A crafts forum. CraftBanter

If this is your first visit, be sure to check out the FAQ by clicking the link above. You may have to register before you can post: click the register link above to proceed. To start viewing messages, select the forum that you want to visit from the selection below.

Go Back   Home » CraftBanter forum » Craft related newsgroups » Pottery
Site Map Home Register Authors List Search Today's Posts Mark Forums Read Web Partners

digital ceramic decal



 
 
Thread Tools Display Modes
  #1  
Old August 14th 03, 01:09 PM
chan
external usenet poster
 
Posts: n/a
Default digital ceramic decal

Any one have any thing about digital decal produced by laser printers?
I was told that the toner can be printed from a laser printer to decal and
transfer to ceramic surface and fire onglaze color.

k.t.chan
---
Posted via news://freenews.netfront.net
Complaints to
Ads
  #2  
Old August 15th 03, 03:51 PM
Jake Loddington
external usenet poster
 
Posts: n/a
Default

In article , chan
writes
Any one have any thing about digital decal produced by laser printers?
I was told that the toner can be printed from a laser printer to decal and
transfer to ceramic surface and fire onglaze color.

k.t.chan


I suggest you try to get hold of a copy of a book called 'Ceramics and
Print' by Paul Scott, published by A.& C. Black of London UK. It *must*
be the second edition: the first edition wasn't very helpful for your
problem. The ISBN is 0 7136 5485 6 .

I assume that you're talking about using a monochrome laser? I've tried
this, and the trouble is that the usual toners (Epson, HP, etc.) fire
out at stoneware temperatures. There may be a slight sepia image left,
but this tends to disappear when it's glazed.

My method was to cheat the printer by switching off just before the
printed page reached the fuser. Then the image, of unfused toner, could
be transferred to a damp clay surface by gentle rubbing.

The nearest I got to satisfactory results was to use a somewhat
different method. I produced a properly fused image, and then used this
as a sort of litho plate, relying on the fact that the image repels
water but the background paper doesn't. I could then ink it with an oily
medium containing the ceramic stain or oxide, and then *gently* wash off
the surplus. If you're old enough to know about a photographic technique
called underwater bromoil, it's like that.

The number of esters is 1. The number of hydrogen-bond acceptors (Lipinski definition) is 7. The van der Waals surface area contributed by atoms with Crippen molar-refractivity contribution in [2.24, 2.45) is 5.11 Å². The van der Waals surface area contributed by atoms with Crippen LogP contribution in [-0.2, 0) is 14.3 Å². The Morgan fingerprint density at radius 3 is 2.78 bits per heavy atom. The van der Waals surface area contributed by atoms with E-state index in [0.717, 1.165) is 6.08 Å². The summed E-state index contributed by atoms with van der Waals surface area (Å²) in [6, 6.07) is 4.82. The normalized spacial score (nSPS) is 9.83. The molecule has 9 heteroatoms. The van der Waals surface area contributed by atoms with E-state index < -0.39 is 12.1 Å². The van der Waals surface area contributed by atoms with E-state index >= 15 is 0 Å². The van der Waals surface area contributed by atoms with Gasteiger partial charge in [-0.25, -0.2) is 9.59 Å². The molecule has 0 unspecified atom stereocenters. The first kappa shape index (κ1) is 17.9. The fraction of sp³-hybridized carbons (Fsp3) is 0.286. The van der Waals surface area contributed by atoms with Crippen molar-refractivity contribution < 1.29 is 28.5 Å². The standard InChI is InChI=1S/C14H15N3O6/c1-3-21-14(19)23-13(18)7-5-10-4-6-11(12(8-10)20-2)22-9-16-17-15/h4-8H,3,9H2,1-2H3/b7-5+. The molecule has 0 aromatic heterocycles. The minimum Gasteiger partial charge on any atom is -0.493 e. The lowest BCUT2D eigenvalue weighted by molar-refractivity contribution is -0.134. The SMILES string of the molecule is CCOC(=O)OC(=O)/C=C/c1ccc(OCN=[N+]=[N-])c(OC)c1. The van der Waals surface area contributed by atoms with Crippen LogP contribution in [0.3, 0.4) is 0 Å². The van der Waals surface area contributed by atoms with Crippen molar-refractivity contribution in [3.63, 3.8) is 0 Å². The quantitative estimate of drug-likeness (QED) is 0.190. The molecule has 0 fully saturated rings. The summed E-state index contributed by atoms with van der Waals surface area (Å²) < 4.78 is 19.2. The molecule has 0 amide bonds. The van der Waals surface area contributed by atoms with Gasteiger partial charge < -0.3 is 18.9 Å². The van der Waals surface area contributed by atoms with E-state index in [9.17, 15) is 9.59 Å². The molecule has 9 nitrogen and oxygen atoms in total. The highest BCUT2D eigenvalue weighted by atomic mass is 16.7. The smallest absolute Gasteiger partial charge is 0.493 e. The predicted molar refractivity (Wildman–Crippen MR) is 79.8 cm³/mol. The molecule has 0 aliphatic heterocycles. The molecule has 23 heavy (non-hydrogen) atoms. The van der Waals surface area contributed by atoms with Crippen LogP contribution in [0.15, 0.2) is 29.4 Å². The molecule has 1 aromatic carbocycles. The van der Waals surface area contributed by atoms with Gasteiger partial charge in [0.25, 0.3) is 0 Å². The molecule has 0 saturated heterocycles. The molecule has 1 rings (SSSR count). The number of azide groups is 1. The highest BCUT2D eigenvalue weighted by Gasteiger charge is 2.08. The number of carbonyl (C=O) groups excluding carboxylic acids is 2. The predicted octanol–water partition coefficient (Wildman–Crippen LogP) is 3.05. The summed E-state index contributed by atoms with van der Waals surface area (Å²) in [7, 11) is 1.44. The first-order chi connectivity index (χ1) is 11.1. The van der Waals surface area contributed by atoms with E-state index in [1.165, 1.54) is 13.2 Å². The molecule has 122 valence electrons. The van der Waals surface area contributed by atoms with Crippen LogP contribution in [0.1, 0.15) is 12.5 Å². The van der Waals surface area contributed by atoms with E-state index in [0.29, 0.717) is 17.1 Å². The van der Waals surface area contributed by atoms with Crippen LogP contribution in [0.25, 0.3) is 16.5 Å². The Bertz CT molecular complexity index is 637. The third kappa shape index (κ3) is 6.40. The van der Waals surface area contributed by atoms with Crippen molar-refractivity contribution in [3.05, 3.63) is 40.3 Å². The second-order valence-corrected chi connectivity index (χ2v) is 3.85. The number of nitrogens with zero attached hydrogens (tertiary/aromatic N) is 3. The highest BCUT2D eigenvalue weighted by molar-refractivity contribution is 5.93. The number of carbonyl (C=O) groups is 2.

But despite all my efforts, I never produced anything which really
satisfied me!

I would very much like to know of an idiot-proof (and inexpensive) way
of transferring text images, preferably underglaze, to a ceramic
surface. Ordering custom-made decals is an expensive business when you
need only one-offs.

Jake Loddington, POULTON-LE-FYLDE, Lancs. UK

  #3  
Old August 15th 03, 05:22 PM
chan
external usenet poster
 
Posts: n/a
Default

Hi Jake

I was told that the toner is actually real glaze with color and resin to
make it like toner, and transfer to decal with nomal laser printer like
Canon clc900.
I was in the trade of inkjet dye-sub transfer to ceramic, but only to the
coating of polyetster, not a real glaze.
Decal water transfer paper to ceramic is a mature technology. Buying ready
made decal for ceramic will not be difficult. But thay are all ready made
images or pictures printed by screen printing to decal paper in large
volume.
The price to make screens are expensive. What I am looking is laser print
with special toner to decal paper in a very small quanlity or even a single
print only.
Did you try decal transfer to ceramic and fire in 800 deg C.

The toner is used by http://www.urbanclay.com to produce pictures.
Are they working?

Regards

K.T.Chan


Jake Loddington wrote in
:

In article , chan
writes
Any one have any thing about digital decal produced by laser printers?
I was told that the toner can be printed from a laser printer to decal
and transfer to ceramic surface and fire onglaze color.

k.t.chan


I suggest you try to get hold of a copy of a book called 'Ceramics and
Print' by Paul Scott, published by A.& C. Black of London UK. It
*must* be the second edition: the first edition wasn't very helpful
for your problem. The ISBN is 0 7136 5485 6 .

I assume that you're talking about using a monochrome laser? I've
tried this, and the trouble is that the usual toners (Epson, HP, etc.)
fire out at stoneware temperatures. There may be a slight sepia image
left, but this tends to disappear when it's glazed.

My method was to cheat the printer by switching off just before the
printed page reached the fuser. Then the image, of unfused toner,
could be transferred to a damp clay surface by gentle rubbing.

The nearest I got to satisfactory results was to use a somewhat
different method. I produced a properly fused image, and then used
this as a sort of litho plate, relying on the fact that the image
repels water but the background paper doesn't. I could then ink it